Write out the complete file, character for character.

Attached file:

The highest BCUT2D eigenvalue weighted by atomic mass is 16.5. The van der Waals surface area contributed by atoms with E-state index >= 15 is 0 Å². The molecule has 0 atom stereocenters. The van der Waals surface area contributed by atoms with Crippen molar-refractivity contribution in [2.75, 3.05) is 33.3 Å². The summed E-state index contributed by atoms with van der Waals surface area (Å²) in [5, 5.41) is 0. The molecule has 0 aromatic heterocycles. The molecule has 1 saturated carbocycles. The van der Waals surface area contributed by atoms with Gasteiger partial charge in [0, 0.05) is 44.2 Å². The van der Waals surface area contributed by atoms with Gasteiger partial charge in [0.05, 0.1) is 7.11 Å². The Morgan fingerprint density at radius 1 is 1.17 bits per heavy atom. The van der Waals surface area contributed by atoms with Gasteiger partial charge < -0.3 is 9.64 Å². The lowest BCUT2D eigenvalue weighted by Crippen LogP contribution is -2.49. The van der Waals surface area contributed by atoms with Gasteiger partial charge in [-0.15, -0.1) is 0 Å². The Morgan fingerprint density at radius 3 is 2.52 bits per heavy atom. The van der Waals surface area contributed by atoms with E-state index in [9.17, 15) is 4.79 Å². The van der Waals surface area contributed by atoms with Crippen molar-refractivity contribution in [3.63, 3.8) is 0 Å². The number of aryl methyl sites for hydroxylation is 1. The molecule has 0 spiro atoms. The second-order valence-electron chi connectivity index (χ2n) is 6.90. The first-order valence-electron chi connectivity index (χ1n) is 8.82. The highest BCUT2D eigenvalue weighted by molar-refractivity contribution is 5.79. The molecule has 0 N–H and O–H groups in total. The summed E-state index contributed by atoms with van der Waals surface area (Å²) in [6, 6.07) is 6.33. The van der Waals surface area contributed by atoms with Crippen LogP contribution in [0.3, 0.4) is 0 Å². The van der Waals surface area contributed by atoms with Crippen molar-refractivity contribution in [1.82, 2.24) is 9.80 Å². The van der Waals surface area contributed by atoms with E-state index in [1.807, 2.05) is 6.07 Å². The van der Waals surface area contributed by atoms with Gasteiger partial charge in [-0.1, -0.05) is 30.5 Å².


The highest BCUT2D eigenvalue weighted by atomic mass is 16.5. The van der Waals surface area contributed by atoms with E-state index >= 15 is 0 Å². The molecule has 0 atom stereocenters. The van der Waals surface area contributed by atoms with Crippen molar-refractivity contribution in [2.75, 3.05) is 33.3 Å². The summed E-state index contributed by atoms with van der Waals surface area (Å²) in [5, 5.41) is 0. The molecule has 0 aromatic heterocycles. The molecule has 1 saturated carbocycles. The van der Waals surface area contributed by atoms with Gasteiger partial charge in [0, 0.05) is 44.2 Å². The van der Waals surface area contributed by atoms with Gasteiger partial charge in [0.05, 0.1) is 7.11 Å². The Morgan fingerprint density at radius 1 is 1.17 bits per heavy atom. The van der Waals surface area contributed by atoms with Gasteiger partial charge < -0.3 is 9.64 Å². The lowest BCUT2D eigenvalue weighted by Crippen LogP contribution is -2.49. The van der Waals surface area contributed by atoms with Gasteiger partial charge in [-0.15, -0.1) is 0 Å². The Morgan fingerprint density at radius 3 is 2.52 bits per heavy atom. The van der Waals surface area contributed by atoms with E-state index in [9.17, 15) is 4.79 Å². The van der Waals surface area contributed by atoms with Crippen molar-refractivity contribution in [3.63, 3.8) is 0 Å². The number of aryl methyl sites for hydroxylation is 1. The molecule has 0 spiro atoms. The second-order valence-electron chi connectivity index (χ2n) is 6.90. The first-order valence-electron chi connectivity index (χ1n) is 8.82. The highest BCUT2D eigenvalue weighted by molar-refractivity contribution is 5.79. The molecule has 0 N–H and O–H groups in total. The summed E-state index contributed by atoms with van der Waals surface area (Å²) in [6, 6.07) is 6.33. The van der Waals surface area contributed by atoms with Crippen LogP contribution in [0.3, 0.4) is 0 Å². The van der Waals surface area contributed by atoms with Crippen molar-refractivity contribution in [1.82, 2.24) is 9.80 Å². The van der Waals surface area contributed by atoms with E-state index in [1.807, 2.05) is 6.07 Å². The van der Waals surface area contributed by atoms with Gasteiger partial charge in [-0.1, -0.05) is 30.5 Å².